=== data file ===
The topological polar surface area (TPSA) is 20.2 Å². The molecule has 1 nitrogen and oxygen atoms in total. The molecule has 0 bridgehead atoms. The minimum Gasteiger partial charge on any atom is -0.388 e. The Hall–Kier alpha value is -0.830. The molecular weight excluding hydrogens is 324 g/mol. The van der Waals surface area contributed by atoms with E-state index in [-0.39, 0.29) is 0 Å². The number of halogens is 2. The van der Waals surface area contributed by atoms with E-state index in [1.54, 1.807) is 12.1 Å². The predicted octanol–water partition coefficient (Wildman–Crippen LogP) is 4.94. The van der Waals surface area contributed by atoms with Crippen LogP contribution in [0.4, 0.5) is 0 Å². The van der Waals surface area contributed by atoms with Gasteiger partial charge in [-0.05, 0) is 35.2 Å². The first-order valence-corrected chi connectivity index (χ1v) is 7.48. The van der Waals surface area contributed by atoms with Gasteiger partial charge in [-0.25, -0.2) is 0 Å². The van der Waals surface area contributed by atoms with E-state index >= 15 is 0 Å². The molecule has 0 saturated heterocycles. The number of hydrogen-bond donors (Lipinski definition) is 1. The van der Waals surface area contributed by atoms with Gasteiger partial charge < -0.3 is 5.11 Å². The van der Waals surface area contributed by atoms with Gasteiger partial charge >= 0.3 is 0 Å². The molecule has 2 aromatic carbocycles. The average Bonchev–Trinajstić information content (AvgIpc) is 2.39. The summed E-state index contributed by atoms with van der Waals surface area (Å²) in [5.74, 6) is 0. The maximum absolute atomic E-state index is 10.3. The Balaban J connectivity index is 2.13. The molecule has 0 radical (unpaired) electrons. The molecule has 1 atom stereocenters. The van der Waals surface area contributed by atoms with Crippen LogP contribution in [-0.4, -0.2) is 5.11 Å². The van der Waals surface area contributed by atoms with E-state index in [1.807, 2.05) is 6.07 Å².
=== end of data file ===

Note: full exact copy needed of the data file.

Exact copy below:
The topological polar surface area (TPSA) is 20.2 Å². The molecule has 1 nitrogen and oxygen atoms in total. The molecule has 0 bridgehead atoms. The minimum Gasteiger partial charge on any atom is -0.388 e. The Hall–Kier alpha value is -0.830. The molecular weight excluding hydrogens is 324 g/mol. The van der Waals surface area contributed by atoms with E-state index in [-0.39, 0.29) is 0 Å². The number of halogens is 2. The van der Waals surface area contributed by atoms with E-state index in [1.54, 1.807) is 12.1 Å². The predicted octanol–water partition coefficient (Wildman–Crippen LogP) is 4.94. The van der Waals surface area contributed by atoms with Crippen LogP contribution in [0.4, 0.5) is 0 Å². The van der Waals surface area contributed by atoms with Gasteiger partial charge in [-0.05, 0) is 35.2 Å². The first-order valence-corrected chi connectivity index (χ1v) is 7.48. The van der Waals surface area contributed by atoms with Gasteiger partial charge in [-0.25, -0.2) is 0 Å². The van der Waals surface area contributed by atoms with E-state index >= 15 is 0 Å². The molecule has 0 saturated heterocycles. The number of hydrogen-bond donors (Lipinski definition) is 1. The van der Waals surface area contributed by atoms with Gasteiger partial charge < -0.3 is 5.11 Å². The van der Waals surface area contributed by atoms with Gasteiger partial charge >= 0.3 is 0 Å². The molecule has 2 aromatic carbocycles. The average Bonchev–Trinajstić information content (AvgIpc) is 2.39. The summed E-state index contributed by atoms with van der Waals surface area (Å²) in [5.74, 6) is 0. The maximum absolute atomic E-state index is 10.3. The Balaban J connectivity index is 2.13. The molecule has 0 radical (unpaired) electrons. The molecule has 1 atom stereocenters. The van der Waals surface area contributed by atoms with Crippen LogP contribution in [-0.4, -0.2) is 5.11 Å². The van der Waals surface area contributed by atoms with E-state index in [1.807, 2.05) is 6.07 Å².